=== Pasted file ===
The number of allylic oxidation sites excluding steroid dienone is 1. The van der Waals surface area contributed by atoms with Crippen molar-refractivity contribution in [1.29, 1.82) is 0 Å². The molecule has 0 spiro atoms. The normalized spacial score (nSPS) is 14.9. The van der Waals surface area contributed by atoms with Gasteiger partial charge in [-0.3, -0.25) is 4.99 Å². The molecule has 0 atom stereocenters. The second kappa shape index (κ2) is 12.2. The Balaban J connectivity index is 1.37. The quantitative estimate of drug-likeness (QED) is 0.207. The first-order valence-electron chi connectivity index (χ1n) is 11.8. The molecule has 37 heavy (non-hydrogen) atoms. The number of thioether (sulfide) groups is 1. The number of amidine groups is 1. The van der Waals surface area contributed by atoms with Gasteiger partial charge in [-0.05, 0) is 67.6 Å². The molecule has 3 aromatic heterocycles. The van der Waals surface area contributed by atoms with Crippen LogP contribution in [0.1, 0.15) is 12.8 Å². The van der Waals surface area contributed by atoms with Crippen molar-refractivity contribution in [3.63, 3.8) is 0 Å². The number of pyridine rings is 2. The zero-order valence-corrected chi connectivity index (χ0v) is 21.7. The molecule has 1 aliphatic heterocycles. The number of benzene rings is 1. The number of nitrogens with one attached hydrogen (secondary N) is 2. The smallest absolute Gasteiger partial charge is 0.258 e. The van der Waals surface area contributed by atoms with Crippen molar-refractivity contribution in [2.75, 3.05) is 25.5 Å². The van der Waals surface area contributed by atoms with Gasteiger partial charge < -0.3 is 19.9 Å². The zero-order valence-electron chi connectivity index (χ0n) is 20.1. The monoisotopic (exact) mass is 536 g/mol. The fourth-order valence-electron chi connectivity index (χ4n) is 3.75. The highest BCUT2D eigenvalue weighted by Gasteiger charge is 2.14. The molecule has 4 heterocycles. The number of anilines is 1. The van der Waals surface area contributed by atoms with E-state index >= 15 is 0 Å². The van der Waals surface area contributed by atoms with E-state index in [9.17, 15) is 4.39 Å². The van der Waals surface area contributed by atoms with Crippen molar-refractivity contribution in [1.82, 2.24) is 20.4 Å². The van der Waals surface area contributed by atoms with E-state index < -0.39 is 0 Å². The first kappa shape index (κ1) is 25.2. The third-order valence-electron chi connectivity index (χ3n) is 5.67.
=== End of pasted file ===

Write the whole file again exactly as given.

The number of allylic oxidation sites excluding steroid dienone is 1. The van der Waals surface area contributed by atoms with Crippen molar-refractivity contribution in [1.29, 1.82) is 0 Å². The molecule has 0 spiro atoms. The normalized spacial score (nSPS) is 14.9. The van der Waals surface area contributed by atoms with Gasteiger partial charge in [-0.3, -0.25) is 4.99 Å². The molecule has 0 atom stereocenters. The second kappa shape index (κ2) is 12.2. The Balaban J connectivity index is 1.37. The quantitative estimate of drug-likeness (QED) is 0.207. The first-order valence-electron chi connectivity index (χ1n) is 11.8. The molecule has 37 heavy (non-hydrogen) atoms. The number of thioether (sulfide) groups is 1. The number of amidine groups is 1. The van der Waals surface area contributed by atoms with Gasteiger partial charge in [-0.05, 0) is 67.6 Å². The molecule has 3 aromatic heterocycles. The van der Waals surface area contributed by atoms with Crippen LogP contribution in [0.1, 0.15) is 12.8 Å². The van der Waals surface area contributed by atoms with Crippen molar-refractivity contribution in [3.63, 3.8) is 0 Å². The number of pyridine rings is 2. The zero-order valence-corrected chi connectivity index (χ0v) is 21.7. The molecule has 1 aliphatic heterocycles. The number of benzene rings is 1. The number of nitrogens with one attached hydrogen (secondary N) is 2. The smallest absolute Gasteiger partial charge is 0.258 e. The van der Waals surface area contributed by atoms with Crippen molar-refractivity contribution in [2.75, 3.05) is 25.5 Å². The van der Waals surface area contributed by atoms with Gasteiger partial charge < -0.3 is 19.9 Å². The zero-order valence-electron chi connectivity index (χ0n) is 20.1. The monoisotopic (exact) mass is 536 g/mol. The fourth-order valence-electron chi connectivity index (χ4n) is 3.75. The highest BCUT2D eigenvalue weighted by Gasteiger charge is 2.14. The molecule has 4 heterocycles. The number of anilines is 1. The van der Waals surface area contributed by atoms with E-state index >= 15 is 0 Å². The van der Waals surface area contributed by atoms with E-state index in [9.17, 15) is 4.39 Å². The van der Waals surface area contributed by atoms with Crippen molar-refractivity contribution in [1.82, 2.24) is 20.4 Å². The van der Waals surface area contributed by atoms with E-state index < -0.39 is 0 Å². The first kappa shape index (κ1) is 25.2. The third-order valence-electron chi connectivity index (χ3n) is 5.67.